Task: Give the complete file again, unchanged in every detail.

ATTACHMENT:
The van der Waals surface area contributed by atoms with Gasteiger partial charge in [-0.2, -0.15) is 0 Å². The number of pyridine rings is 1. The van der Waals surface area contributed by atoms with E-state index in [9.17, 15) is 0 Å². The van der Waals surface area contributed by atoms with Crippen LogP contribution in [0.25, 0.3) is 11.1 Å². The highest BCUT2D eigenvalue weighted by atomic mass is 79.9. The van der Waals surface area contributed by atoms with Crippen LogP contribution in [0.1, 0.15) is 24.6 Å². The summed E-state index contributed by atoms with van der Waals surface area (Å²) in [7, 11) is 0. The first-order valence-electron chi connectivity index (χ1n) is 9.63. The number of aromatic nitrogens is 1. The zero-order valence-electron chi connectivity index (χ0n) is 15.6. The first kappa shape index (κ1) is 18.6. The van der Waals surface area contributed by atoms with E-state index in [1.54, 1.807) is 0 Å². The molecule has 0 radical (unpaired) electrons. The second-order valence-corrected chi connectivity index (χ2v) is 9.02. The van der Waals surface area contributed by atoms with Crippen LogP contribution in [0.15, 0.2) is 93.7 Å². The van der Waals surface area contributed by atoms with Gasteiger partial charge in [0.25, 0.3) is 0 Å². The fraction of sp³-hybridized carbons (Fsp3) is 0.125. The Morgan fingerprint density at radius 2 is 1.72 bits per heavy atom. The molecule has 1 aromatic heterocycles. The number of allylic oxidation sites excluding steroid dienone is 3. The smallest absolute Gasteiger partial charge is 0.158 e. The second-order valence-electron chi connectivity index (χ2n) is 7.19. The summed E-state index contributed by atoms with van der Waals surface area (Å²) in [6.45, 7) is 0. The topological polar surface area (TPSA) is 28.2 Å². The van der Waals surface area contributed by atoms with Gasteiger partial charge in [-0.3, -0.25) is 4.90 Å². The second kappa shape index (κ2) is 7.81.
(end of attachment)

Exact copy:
The van der Waals surface area contributed by atoms with Gasteiger partial charge in [-0.2, -0.15) is 0 Å². The number of pyridine rings is 1. The van der Waals surface area contributed by atoms with E-state index in [9.17, 15) is 0 Å². The van der Waals surface area contributed by atoms with Crippen LogP contribution in [0.25, 0.3) is 11.1 Å². The highest BCUT2D eigenvalue weighted by atomic mass is 79.9. The van der Waals surface area contributed by atoms with Crippen LogP contribution in [0.1, 0.15) is 24.6 Å². The summed E-state index contributed by atoms with van der Waals surface area (Å²) in [7, 11) is 0. The first-order valence-electron chi connectivity index (χ1n) is 9.63. The number of aromatic nitrogens is 1. The zero-order valence-electron chi connectivity index (χ0n) is 15.6. The first kappa shape index (κ1) is 18.6. The van der Waals surface area contributed by atoms with E-state index in [1.54, 1.807) is 0 Å². The molecule has 0 radical (unpaired) electrons. The second-order valence-corrected chi connectivity index (χ2v) is 9.02. The van der Waals surface area contributed by atoms with Crippen LogP contribution in [0.15, 0.2) is 93.7 Å². The van der Waals surface area contributed by atoms with Gasteiger partial charge in [0.25, 0.3) is 0 Å². The fraction of sp³-hybridized carbons (Fsp3) is 0.125. The Morgan fingerprint density at radius 2 is 1.72 bits per heavy atom. The molecule has 1 aromatic heterocycles. The number of allylic oxidation sites excluding steroid dienone is 3. The smallest absolute Gasteiger partial charge is 0.158 e. The second-order valence-electron chi connectivity index (χ2n) is 7.19. The summed E-state index contributed by atoms with van der Waals surface area (Å²) in [6.45, 7) is 0. The topological polar surface area (TPSA) is 28.2 Å². The van der Waals surface area contributed by atoms with Gasteiger partial charge in [-0.3, -0.25) is 4.90 Å². The second kappa shape index (κ2) is 7.81.